Some of her contemporaries dispute her account of her school days. They note that she grew up in a comfortable district of the city that long voted Conservative. They also accuse her of slighting her teachers, who helped her gain admission — after a year living in Canada with her family — to Merton College, one of the most academically rigorous of the Oxford colleges.

At Oxford, Ms. Truss studied philosophy, politics and economics, an elite degree program that has produced a club of prominent politicians, including a former prime minister, David Cameron. Some have criticized the program for putting a premium on being smooth-talking and a quick study. But Mr. Stears said Ms. Truss did not conform to the cliché of a P.P.E. student.

“Her particular skill was not to master a brief or be glib or facile, but to come up with something unexpected,” he said. “Every piece of work she came up with was provocative. She revels in controversy and provoking people.”

Politics drew her early, and Ms. Truss became president of the Oxford University Liberal Democrats, where she campaigned to legalize marijuana. Soon after graduating in 1996, however, she switched to the Conservatives, a party then careering into the political wilderness. She worked in the private sector, for the energy giant Shell and for Cable & Wireless, qualifying as a chartered accountant.

In 2000, Ms. Truss married Hugh O’Leary, an accountant she met at a party conference and with whom she now has two daughters. Her personal life briefly threatened her career in 2005, after she had an extramarital relationship with a married member of Parliament, Mark Field, whom the party had appointed as her political mentor. Mr. Field’s marriage broke up; Ms. Truss’s survived.

Elected to Parliament in 2010 as a member for South West Norfolk, Ms. Truss went on to hold six ministerial jobs under three Conservative prime ministers. Her track record, people who know her said, was mixed, and she struggled with public speaking.

While serving as environment secretary in 2014, she was widely mocked for a speech in which she lightly noted that Britain imported two-thirds of its cheese, then switched to a scowl and added portentously, “That is a disgrace!”

She was more persuasive in campaigning against Britain’s exit from the European Union. Speaking to a food and beverage industry group, Ms. Truss said, “I think the British people are sensible people. They understand fundamentally that economically, Britain will be better off staying in a reformed E.U.”

After the 2016 vote, Ms. Truss reversed course to become a Brexit cheerleader. “I was wrong, and I am prepared to admit I was wrong,” she said recently, contending that the warnings about the calamitous effects of Brexit had been overblown and that it had, in fact, unleashed benefits.

While few fault Ms. Truss for her youthful switch from Liberal Democrat to Tory, many criticize her retroactive endorsement of Brexit. “That’s not a serious answer,” said Ms. Rutter of U.K. in a Changing Europe. “The evidence is mounting up that if you make trade with your biggest trading partner more difficult, it hurts your economy.”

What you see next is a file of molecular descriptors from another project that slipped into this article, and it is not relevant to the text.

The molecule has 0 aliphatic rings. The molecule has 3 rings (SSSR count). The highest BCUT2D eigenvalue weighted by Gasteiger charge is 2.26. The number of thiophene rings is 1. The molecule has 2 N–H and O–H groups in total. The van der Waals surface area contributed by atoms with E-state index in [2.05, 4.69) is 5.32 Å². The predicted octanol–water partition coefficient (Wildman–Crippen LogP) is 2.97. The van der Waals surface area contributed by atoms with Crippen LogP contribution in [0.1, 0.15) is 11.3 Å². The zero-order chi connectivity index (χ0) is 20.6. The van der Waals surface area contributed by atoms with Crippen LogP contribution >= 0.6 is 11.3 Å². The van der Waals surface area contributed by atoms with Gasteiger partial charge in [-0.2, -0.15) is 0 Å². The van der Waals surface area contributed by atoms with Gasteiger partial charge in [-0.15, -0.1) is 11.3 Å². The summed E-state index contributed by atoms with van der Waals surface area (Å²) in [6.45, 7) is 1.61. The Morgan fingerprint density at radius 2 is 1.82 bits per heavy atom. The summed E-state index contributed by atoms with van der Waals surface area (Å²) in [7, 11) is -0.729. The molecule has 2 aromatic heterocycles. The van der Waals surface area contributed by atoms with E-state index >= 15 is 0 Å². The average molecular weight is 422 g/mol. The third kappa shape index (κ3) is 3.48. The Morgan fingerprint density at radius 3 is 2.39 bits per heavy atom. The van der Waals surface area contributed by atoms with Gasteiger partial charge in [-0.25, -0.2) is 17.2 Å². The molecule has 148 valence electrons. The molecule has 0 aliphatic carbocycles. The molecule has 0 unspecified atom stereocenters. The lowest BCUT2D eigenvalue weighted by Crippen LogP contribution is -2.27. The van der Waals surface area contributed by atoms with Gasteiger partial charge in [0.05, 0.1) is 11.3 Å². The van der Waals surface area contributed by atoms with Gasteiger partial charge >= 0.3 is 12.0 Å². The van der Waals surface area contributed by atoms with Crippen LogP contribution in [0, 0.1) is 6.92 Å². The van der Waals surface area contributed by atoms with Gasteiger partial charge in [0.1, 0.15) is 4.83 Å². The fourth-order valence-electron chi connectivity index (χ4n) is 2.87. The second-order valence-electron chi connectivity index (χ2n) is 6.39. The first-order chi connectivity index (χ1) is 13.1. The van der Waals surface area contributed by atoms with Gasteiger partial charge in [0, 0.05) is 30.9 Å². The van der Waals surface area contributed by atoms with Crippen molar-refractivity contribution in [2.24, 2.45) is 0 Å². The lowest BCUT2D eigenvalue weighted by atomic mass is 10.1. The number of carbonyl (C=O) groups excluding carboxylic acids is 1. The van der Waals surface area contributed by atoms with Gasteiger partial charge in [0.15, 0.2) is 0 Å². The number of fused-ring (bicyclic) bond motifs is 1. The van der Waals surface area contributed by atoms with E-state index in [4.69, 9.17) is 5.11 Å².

The U-turn did not hinder her career. Ms. Truss cycled through jobs in the Justice Department and the Treasury before Mr. Johnson named her international trade minister in 2019. She roamed the world, signing post-Brexit trade agreements with Japan, Australia and other countries. Analysts noted they were largely cut-and-paste versions of European Union deals, but she reaped the publicity.

“Very early on, it appeared to me that she was a likely candidate for prime minister,” said Robert E. Lighthizer, who opened talks on a trans-Atlantic deal with Ms. Truss as President Donald J. Trump’s trade representative.

Along the way, Ms. Truss expressed a fascination with disruptive forces, like the ride-hailing service Uber. She once posted on Twitter that the younger generation of Britons were “#Uber-riding #Airbnb-ing #Deliveroo-eating #freedomfighters.”

“She’s been very keen to define herself as a disrupter and to make a link from that to a political approach that would benefit the country,” said Bronwen Maddox, director of Chatham House, the London research institution. “There is something refreshing about that, as well as obviously a danger.”

Like Thatcher, she also presents herself as a fierce defender of Western democracy. Elevated to foreign secretary in 2021, Ms. Truss outflanked even Mr. Johnson in her hard line against Russia. “Putin must lose in Ukraine,” she declared last March during a visit to Lithuania. She held a famously icy meeting on the eve of the war with the Russian foreign minister, Sergey V. Lavrov.

Ms. Truss, colleagues say, will relish the prospect of facing off against Mr. Putin. But some predict her bigger nemesis will be Mr. Johnson. Ambitious and still popular with the Tory grass roots, he is likely to remain a news-making fixture — one who could taunt Ms. Truss from the backbenches of Parliament or in a newspaper column, according to Gavin Barwell, who served as chief of staff to Mr. Johnson’s predecessor, Theresa May.

“He’s going to be like Banquo’s ghost,” Mr. Barwell said, referring to the apparition who tormented Shakespeare’s Macbeth. “The moment she gets into political difficulty, there’s going to be a bring-back-Boris movement.”